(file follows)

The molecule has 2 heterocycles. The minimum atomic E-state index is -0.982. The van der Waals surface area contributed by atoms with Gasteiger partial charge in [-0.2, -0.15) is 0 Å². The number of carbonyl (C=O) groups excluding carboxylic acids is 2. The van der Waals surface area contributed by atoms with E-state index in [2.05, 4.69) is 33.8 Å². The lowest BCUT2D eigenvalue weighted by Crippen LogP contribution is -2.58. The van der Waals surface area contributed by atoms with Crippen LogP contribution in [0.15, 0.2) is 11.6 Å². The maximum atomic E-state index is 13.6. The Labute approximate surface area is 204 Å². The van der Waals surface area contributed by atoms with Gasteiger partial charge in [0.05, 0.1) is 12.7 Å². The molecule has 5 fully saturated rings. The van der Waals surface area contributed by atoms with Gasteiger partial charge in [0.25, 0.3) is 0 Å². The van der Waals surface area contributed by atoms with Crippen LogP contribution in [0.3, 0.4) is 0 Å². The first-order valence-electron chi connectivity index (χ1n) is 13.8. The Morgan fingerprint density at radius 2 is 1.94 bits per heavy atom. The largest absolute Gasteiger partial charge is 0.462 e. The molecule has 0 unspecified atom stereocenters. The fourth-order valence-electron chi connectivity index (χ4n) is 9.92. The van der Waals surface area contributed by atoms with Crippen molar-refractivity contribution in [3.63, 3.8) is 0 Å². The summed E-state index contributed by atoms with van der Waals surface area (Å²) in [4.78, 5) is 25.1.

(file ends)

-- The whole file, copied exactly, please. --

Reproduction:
The molecule has 2 heterocycles. The minimum atomic E-state index is -0.982. The van der Waals surface area contributed by atoms with Gasteiger partial charge in [-0.2, -0.15) is 0 Å². The number of carbonyl (C=O) groups excluding carboxylic acids is 2. The van der Waals surface area contributed by atoms with E-state index in [2.05, 4.69) is 33.8 Å². The lowest BCUT2D eigenvalue weighted by Crippen LogP contribution is -2.58. The van der Waals surface area contributed by atoms with Crippen LogP contribution in [0.15, 0.2) is 11.6 Å². The maximum atomic E-state index is 13.6. The Labute approximate surface area is 204 Å². The van der Waals surface area contributed by atoms with Gasteiger partial charge in [0.05, 0.1) is 12.7 Å². The molecule has 5 fully saturated rings. The van der Waals surface area contributed by atoms with Gasteiger partial charge in [0.25, 0.3) is 0 Å². The van der Waals surface area contributed by atoms with Crippen LogP contribution in [0.3, 0.4) is 0 Å². The first-order valence-electron chi connectivity index (χ1n) is 13.8. The Morgan fingerprint density at radius 2 is 1.94 bits per heavy atom. The largest absolute Gasteiger partial charge is 0.462 e. The molecule has 0 unspecified atom stereocenters. The fourth-order valence-electron chi connectivity index (χ4n) is 9.92. The van der Waals surface area contributed by atoms with Crippen molar-refractivity contribution in [3.63, 3.8) is 0 Å². The summed E-state index contributed by atoms with van der Waals surface area (Å²) in [4.78, 5) is 25.1.